Zimbabwe's high court, meeting in closed session on Friday, denied bail to six men accused of conspiring to overthrow President Robert Mugabe in a coup.
Judge Tedious Karwi ordered the hearing to be closed to the public and media as requested by prosecutors who said the case was sensitive. The six, who have denied the charges, were arrested in Harare last month and charged with treason.
Karwi's decision reversed his earlier ruling to hold an open hearing. Lawyer Jonathan Samkange, one of a team of attorneys representing the defendants, argued that it was in the public interest to hear the case in an open court.
Lawyer Charles Warara told reporter Blessing Zulu of VOA’s Studio 7 for Zimbabwe that the judge said denied bail out of concern the six would flee if released.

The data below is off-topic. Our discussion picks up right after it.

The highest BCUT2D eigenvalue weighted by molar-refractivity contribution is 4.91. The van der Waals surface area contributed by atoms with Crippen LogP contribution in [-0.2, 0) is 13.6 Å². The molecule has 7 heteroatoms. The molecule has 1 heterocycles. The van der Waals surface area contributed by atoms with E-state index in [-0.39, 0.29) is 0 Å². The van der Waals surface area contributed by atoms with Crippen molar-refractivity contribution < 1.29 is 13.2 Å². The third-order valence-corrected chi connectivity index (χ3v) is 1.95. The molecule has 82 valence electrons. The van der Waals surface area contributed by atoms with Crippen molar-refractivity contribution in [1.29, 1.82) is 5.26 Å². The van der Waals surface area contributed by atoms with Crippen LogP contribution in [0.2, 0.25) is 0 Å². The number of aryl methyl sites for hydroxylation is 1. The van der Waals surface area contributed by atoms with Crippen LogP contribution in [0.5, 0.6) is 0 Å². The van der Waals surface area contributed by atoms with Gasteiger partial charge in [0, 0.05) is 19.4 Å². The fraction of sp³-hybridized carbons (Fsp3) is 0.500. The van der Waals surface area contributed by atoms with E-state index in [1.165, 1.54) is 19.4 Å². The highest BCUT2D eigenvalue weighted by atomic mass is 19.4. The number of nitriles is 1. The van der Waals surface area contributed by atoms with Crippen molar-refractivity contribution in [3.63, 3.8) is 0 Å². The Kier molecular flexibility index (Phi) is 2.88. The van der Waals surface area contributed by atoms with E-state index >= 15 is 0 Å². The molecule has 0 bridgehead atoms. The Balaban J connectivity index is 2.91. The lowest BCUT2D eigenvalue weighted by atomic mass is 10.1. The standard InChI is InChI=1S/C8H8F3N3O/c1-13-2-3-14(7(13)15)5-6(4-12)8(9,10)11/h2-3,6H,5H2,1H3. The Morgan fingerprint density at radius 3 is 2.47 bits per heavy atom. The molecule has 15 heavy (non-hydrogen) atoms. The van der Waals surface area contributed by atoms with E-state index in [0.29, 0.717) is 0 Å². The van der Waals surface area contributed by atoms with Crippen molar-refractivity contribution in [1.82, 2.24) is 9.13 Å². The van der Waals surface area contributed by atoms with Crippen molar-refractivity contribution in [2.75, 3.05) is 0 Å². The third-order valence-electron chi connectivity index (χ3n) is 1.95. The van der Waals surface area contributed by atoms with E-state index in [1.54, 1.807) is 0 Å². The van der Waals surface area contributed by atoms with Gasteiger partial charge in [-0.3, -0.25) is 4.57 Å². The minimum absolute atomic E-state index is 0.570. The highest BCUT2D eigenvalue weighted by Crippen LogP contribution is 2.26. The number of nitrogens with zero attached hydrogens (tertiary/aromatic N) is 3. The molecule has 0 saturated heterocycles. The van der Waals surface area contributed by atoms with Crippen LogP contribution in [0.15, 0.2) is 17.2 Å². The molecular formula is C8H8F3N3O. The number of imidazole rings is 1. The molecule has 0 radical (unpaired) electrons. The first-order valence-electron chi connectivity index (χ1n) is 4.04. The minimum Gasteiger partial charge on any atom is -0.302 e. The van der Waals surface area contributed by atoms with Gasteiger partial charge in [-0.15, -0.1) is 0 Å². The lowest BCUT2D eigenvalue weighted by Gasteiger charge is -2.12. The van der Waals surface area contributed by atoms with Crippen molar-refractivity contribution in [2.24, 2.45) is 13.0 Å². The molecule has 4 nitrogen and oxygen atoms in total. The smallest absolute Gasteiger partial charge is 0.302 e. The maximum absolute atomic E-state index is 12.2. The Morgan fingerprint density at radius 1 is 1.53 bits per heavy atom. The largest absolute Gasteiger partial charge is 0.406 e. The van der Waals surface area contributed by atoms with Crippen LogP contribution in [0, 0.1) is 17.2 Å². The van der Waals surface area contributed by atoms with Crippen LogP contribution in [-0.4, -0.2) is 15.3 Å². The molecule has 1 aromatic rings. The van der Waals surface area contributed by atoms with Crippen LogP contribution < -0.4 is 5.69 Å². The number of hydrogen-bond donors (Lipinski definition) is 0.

Prosecutors say the accused intended to take over military bases and overthrow the government, after which they intended to replace President Mugabe with Rural Housing and Social Amenities Minister Emmerson Mnangagwa.
Mnangagwa was not among those arrested and in an interview with VOA described as "stupid" any contention that he had any involvement with a coup plot.
Lawyers for the defendants said that the only collective purpose of their clients was to form a new political party.
Defense Minister Sydney Sekeramai and Army General Constantine Chiwenga have refused to comment publicly about the alleged coup.
Elsewhere, spokesman Richard Mhihza of the Army's First Brigade confirmed that the unit's commander, Brigadier General Armstrong Paul Gunda, died Thursday morning when a vehicle in which he was traveling was hit by a train. Lt. Mhihza said that the collision took place near Watershed in Marondera 75 kilometers east of Harare.
News reports had linked Gunda to the alleged coup plot.